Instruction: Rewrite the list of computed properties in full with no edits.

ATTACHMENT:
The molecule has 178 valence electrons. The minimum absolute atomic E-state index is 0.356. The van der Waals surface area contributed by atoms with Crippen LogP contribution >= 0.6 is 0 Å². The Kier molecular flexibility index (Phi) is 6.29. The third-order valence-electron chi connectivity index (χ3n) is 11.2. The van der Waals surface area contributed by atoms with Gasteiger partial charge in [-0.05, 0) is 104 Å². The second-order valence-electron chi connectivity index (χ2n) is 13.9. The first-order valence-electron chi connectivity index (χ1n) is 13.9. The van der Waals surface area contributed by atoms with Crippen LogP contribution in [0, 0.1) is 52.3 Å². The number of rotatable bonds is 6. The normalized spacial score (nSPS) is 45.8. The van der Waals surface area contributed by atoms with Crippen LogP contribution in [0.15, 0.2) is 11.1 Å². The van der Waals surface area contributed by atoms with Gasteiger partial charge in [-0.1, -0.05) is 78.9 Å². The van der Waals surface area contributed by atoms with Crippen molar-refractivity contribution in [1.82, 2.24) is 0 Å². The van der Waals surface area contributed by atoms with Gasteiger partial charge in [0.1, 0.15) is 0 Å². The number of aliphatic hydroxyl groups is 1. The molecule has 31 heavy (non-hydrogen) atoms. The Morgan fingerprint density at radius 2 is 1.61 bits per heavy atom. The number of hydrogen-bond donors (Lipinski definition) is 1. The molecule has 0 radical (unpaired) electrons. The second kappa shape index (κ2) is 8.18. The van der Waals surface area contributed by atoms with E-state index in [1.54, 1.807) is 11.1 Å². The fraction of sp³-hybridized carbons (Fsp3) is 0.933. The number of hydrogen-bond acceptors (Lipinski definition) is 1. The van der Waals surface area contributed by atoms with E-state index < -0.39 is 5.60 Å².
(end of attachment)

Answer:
The molecule has 178 valence electrons. The minimum absolute atomic E-state index is 0.356. The van der Waals surface area contributed by atoms with Crippen LogP contribution >= 0.6 is 0 Å². The Kier molecular flexibility index (Phi) is 6.29. The third-order valence-electron chi connectivity index (χ3n) is 11.2. The van der Waals surface area contributed by atoms with Gasteiger partial charge in [-0.05, 0) is 104 Å². The second-order valence-electron chi connectivity index (χ2n) is 13.9. The first-order valence-electron chi connectivity index (χ1n) is 13.9. The van der Waals surface area contributed by atoms with Crippen LogP contribution in [0, 0.1) is 52.3 Å². The number of rotatable bonds is 6. The normalized spacial score (nSPS) is 45.8. The van der Waals surface area contributed by atoms with Crippen LogP contribution in [0.15, 0.2) is 11.1 Å². The van der Waals surface area contributed by atoms with Gasteiger partial charge in [-0.1, -0.05) is 78.9 Å². The van der Waals surface area contributed by atoms with Crippen molar-refractivity contribution in [1.82, 2.24) is 0 Å². The van der Waals surface area contributed by atoms with Gasteiger partial charge in [0.1, 0.15) is 0 Å². The number of aliphatic hydroxyl groups is 1. The molecule has 31 heavy (non-hydrogen) atoms. The Morgan fingerprint density at radius 2 is 1.61 bits per heavy atom. The number of hydrogen-bond donors (Lipinski definition) is 1. The molecule has 0 radical (unpaired) electrons. The second kappa shape index (κ2) is 8.18. The van der Waals surface area contributed by atoms with E-state index in [1.54, 1.807) is 11.1 Å². The fraction of sp³-hybridized carbons (Fsp3) is 0.933. The number of hydrogen-bond acceptors (Lipinski definition) is 1. The van der Waals surface area contributed by atoms with E-state index < -0.39 is 5.60 Å².